Are the implicit suggestions of cronyism that some critics make valid?

It definitely happens – or used to. When I was advising the Parliamentary inquiry, one small supplier provided a verbatim transcript of a tape recording they’d made. Let’s just say it didn’t put the government department involved in a particularly good light – but it was the first tangible example I think the MPs had seen of how appallingly some of the smaller suppliers were being treated.  Another small supplier had all of their bright ideas, IP and designs snatched by the incumbent supplier, who then proceeded to screw it up and overcharge the department. Far too much of the reality of what happened in the past was difficult to evidence, taking place in casual conversations in pubs and the like. I’m hopeful things are on a much better course now, but smaller players need to know there’s always a trusted route to flag concerns if they need to – without feeling that will negatively impact their ability to work in government.


Most recently you’ve been back working within the corridors of power on a broad initiative to improve government digital services. How did that come about and what progress do you think is being made?

It came about after I’d finished helping the Parliamentary Committee, and the report had been published. I was asked to advise and assist the government with implementing the report’s main recommendations. That’s involved me engaging at various points, ranging from helping bootstrap the technology spend controls process to doing detailed reviews of some of the major programmes. There’s some great talent and a great passion inside government departments to make this work – the challenge is the time it’s going to take to unpick it all and to nurture a whole new approach. After all, this isn’t just about putting a new bit of spit and polish on the same tired old transactions and services that are already out there, but about rethinking and redesigning public services, rebuilding them around citizens’ and businesses’ most pressing needs and asking some very hard questions about whether existing roles, functions, processes and even organisations are needed in the digital age. I think we all recognise this is a long haul, something requiring cross-party support to see it through.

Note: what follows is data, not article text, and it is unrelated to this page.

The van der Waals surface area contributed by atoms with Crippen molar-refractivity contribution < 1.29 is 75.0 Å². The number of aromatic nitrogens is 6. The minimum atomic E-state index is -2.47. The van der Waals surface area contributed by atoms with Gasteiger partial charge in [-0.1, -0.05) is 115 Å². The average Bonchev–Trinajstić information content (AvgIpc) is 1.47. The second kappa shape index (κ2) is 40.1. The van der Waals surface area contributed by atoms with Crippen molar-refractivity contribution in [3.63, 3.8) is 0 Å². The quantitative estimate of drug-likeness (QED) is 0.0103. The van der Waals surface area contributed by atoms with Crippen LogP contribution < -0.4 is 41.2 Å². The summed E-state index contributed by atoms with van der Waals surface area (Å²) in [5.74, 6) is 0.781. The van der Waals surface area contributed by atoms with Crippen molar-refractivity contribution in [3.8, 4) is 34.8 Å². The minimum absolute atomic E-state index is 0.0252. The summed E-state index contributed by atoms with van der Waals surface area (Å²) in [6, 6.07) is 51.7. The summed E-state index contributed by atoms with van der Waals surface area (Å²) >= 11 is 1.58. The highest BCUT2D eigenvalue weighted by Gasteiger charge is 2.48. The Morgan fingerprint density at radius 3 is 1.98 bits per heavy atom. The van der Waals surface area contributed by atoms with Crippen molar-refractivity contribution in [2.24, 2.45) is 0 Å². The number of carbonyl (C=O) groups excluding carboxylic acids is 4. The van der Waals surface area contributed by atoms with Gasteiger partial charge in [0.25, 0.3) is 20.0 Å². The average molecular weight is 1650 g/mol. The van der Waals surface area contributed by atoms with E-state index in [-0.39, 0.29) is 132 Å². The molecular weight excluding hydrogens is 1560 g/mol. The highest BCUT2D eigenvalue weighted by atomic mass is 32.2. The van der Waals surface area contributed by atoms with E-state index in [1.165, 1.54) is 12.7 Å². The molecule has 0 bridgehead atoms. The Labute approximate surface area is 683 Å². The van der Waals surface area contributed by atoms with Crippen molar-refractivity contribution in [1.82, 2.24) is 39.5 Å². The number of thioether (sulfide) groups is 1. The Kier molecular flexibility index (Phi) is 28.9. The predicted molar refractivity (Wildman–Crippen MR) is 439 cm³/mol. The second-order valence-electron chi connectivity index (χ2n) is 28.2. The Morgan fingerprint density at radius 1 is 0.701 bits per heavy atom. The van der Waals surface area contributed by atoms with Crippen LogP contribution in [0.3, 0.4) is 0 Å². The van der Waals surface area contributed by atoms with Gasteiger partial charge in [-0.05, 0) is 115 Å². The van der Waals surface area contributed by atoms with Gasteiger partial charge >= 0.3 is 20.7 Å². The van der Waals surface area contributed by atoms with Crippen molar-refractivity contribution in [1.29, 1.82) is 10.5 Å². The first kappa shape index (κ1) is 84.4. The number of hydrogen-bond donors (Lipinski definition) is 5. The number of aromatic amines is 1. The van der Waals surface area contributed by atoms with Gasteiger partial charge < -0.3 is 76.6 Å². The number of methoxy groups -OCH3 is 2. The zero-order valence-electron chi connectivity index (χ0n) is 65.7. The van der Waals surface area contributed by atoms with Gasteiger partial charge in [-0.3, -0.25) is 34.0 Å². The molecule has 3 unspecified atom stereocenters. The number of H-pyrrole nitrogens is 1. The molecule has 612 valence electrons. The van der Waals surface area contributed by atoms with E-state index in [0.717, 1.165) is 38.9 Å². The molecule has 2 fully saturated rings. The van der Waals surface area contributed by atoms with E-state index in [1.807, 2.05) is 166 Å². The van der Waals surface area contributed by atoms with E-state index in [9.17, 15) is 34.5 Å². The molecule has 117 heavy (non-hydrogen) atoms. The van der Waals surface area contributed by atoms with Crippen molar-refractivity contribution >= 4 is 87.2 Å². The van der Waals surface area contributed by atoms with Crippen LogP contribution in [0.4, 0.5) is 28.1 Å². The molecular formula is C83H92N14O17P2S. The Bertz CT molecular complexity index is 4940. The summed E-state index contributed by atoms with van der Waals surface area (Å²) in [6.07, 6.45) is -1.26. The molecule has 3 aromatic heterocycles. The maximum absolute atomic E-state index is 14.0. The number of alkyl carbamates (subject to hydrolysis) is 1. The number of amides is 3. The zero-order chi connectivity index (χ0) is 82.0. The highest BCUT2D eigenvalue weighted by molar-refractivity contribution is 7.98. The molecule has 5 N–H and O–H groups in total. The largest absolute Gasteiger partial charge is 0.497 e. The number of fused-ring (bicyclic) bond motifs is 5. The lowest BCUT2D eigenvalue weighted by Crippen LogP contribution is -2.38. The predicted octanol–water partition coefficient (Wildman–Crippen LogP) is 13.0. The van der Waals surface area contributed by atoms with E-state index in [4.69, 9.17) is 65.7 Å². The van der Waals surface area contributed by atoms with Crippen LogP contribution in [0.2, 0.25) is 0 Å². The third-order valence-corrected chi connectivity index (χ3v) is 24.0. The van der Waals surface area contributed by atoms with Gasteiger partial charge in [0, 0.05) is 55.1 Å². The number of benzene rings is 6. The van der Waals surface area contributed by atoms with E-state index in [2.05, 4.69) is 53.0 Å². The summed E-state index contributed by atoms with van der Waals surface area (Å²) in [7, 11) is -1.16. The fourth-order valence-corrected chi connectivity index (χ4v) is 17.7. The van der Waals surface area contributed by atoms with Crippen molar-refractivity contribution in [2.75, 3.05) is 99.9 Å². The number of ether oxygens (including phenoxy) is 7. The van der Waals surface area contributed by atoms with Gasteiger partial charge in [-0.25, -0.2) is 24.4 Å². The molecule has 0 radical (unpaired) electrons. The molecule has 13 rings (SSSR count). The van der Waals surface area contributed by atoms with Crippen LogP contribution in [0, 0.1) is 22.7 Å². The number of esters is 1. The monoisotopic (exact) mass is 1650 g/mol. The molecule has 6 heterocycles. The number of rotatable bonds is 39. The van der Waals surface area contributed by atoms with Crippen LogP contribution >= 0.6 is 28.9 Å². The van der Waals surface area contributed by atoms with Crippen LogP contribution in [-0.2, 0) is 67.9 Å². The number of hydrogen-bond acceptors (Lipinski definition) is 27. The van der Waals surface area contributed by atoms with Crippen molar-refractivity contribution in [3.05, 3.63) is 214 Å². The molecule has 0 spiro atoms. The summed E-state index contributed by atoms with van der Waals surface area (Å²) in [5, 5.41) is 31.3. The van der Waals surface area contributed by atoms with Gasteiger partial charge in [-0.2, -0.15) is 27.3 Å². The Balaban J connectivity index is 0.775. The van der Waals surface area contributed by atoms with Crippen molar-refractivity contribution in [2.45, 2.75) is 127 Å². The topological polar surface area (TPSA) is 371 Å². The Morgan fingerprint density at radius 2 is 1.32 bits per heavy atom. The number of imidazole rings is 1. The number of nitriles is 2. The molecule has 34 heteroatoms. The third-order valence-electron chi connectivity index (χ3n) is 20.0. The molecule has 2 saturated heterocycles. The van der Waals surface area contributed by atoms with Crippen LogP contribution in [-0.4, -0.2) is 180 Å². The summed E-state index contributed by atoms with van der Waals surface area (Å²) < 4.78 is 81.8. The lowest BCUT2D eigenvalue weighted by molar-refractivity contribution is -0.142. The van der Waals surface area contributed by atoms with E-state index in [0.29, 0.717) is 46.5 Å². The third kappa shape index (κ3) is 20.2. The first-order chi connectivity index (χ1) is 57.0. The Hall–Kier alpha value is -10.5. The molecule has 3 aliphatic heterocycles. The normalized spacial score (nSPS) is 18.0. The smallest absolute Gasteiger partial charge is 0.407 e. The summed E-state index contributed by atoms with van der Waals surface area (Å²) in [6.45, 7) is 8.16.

Have you seen instances of best practice anywhere across the world that could act as a model for government IT initiatives everywhere?

I don’t think there’s a single, simple, “cut out and keep” example of a digital era government anywhere. Moving something of the scale and complexity of government “brownfield” operations into the shiny new digital world is no trivial task. There’s a lot government can apply from the platform-based models of the commercial sector, both at the engineering and entrepreneurial levels, but doing so in government involves some very different issues and skills, including dealing with that ugliness of the existing estate and everything around it.

There are real pockets of best practice here in the UK – the work of the Government Digital Service has been internationally acknowledged, for example – but the challenge now is to take them to scale and make it stick. This isn’t just about the technology, but about how public sector organisations will need to change too. Otherwise it’ll just end up being another turn of the wheel we’ve been on for the past 20 years, where technology ends up fossilising the past and preserving the expensive ways of doing things the way they’ve always been done.

If our book helps nudge us all forwards even just a tiny bit further along the path towards a truly digital era public sector I’ll be happy.


Martin Veitch is Editorial Director at IDG Connect


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Martin Veitch

Martin Veitch is Contributing Editor for IDG Connect